Workers unpaid for three months get no help from Employment Security Scheme


News has reached the Omani Centre for Human Rights (OCHR) of complaints that 37 Omani nationals working for Middle East Bridge Corporation have not received their salaries for the past three months. Middle East Bridge, which is privately owned by an Omani citizen, operates in the oil and gas industry as a direct contractor for government-owned Petroleum Development Oman (PDO). According to the employer, one reason for falling behind in paying the salaries owed – ranging from 400 to 3,000 riyals per month – is that PDO has not been paying its invoices. Among the other reasons he has given are that he has to keep up debt repayments and is having problems dealing with the bank.

Because the employer kept promising to make the salary payments they were due, the employees continued to work in the oilfields and did not make a formal complaint immediately after the first delay in paying their salaries. Nor did they complain that their monthly salaries had previously not been paid on a fixed day or date, but on a movable date that could change without reason or prior agreement. This caused problems for the employees and put them in the difficult situation of being unable to manage monthly commitments such as cheque payments, bank loan repayments and other bills. This practice is in breach of the Omani Labour Law, Article 51 of which states that “in all cases the salary must be paid within (7) seven days from the end of the period in which it becomes due”.[1]

The Centre was also informed of other violations by the employer, including his refusal to give employees their monthly pay slips for no apparent reason. In addition, the employer had not been making the necessary adjustments to the salaries received each month by workers covered by social insurance, and this was affecting their pension entitlement. People covered by social insurance receive lower salaries than other employees, because of having their social insurance contributions deducted.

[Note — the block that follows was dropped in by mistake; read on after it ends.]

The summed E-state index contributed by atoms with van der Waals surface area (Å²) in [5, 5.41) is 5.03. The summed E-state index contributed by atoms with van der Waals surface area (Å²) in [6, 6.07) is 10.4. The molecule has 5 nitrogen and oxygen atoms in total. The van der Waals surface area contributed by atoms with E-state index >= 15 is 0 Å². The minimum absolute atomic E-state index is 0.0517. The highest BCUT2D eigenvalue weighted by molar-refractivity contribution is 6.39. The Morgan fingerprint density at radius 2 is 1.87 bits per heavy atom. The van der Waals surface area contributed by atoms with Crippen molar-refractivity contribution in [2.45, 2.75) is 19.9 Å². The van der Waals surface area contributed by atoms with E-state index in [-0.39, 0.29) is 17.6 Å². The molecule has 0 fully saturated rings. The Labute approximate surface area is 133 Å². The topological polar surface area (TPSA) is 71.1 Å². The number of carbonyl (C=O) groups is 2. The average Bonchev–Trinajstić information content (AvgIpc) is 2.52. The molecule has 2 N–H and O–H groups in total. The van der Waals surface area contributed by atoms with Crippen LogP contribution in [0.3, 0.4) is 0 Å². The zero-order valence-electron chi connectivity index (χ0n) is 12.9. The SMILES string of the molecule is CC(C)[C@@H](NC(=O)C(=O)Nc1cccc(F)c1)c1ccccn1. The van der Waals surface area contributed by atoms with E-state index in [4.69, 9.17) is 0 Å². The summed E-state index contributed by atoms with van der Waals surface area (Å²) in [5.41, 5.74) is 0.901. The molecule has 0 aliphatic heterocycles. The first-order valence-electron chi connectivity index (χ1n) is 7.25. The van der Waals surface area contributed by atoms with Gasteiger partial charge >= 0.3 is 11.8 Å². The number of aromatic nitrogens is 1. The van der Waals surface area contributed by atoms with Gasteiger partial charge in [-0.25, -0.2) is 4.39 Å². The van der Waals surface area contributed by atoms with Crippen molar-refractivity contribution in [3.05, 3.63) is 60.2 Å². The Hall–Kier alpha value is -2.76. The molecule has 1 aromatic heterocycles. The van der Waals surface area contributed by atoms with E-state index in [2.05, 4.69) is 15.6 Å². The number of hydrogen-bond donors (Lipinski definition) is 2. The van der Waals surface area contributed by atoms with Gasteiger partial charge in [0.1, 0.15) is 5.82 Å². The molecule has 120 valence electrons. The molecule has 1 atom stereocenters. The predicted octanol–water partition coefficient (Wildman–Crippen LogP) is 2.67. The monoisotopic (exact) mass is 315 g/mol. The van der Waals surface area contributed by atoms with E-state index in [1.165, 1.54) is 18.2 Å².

In 2020 Royal Decree No. 82/2020[2] ordered the establishment of the Employment Security Scheme, adding a further 1% on top of the previous rate of deductions (7%) – bringing the total monthly deduction from employees’ paypackets to 8% – for the benefit of workers subjected to mass dismissals.

It was also claimed that Middle East Bridge neglected or omitted to pay the actual amount of contributions to the Social Insurance Fund, which is calculated at 1% of the contribution salary for those covered by the Employment Security Scheme,[3] depending on which Pension or Social Insurance Scheme they are registered with. This reported negligence also extended to a failure to pay 11.5% each month of the pay of those covered by social insurance to the Public Authority for Social Insurance.[4]

This incident illustrates a failure on the part of the Ministry of Labour to guarantee the right to security of employment and enforce the labour laws, as well as a lack of financial transparency in the way payments are made under the Employment Security and Social Insurance schemes. The Ministry of Labour also failed to expedite the payment of the money due to these workers as soon as it received formal notifications from them, and did nothing to protect them against the intransigence of the employer.

This demonstrates the discrepancy between reality and the idealised vision of providing a life of dignity and job security for Omani citizens, the vision promoted by the government in issuing a decree to establish the Employment Security and Social Insurance schemes. The social principles underlying the Social Insurance Law and Schemes can be found in Article 12 of the Basic Statute of the State (Oman’s constitution), which says that “the State guarantees aid for the citizen and his family in cases of emergency”, “enacts laws for the protection of the employee and the employer and regulates the relationship between them”, and guarantees “fair remuneration”.[5]

The loss of job security, and the lack of public trust that the authorities responsible, such as the Ministry of Labour and Social Development and the executive authorities generally, are prepared to protect their basic rights – like being paid the salary agreed for the work specified – is a catastrophe at both the national and the personal level, given the harm that can be done to those affected in both material and psychological ways, such as constant anxiety.

The OCHR urges the authorities concerned in Oman to update or change the laws so as to guarantee all of the rights of employees, and to safeguard their futures in the event of arbitrary dismissal or loss of their jobs.



[1] Sultanate of Oman, Ministry of Manpower, 2012. Labour Law 2003.

[2] Royal Decree 82/2020 Promulgating the Employment Security System, August 2020.

[3] Public Authority for Social Insurance. Employment Security Scheme.

[4] Public Authority for Social Insurance. The Social Insurance Law and Schemes, Issue 1/2019.

[5]Ministry of Justice and Legal Affairs, Royal Decree No.101/96 Promulgating the Basic Statute of the State



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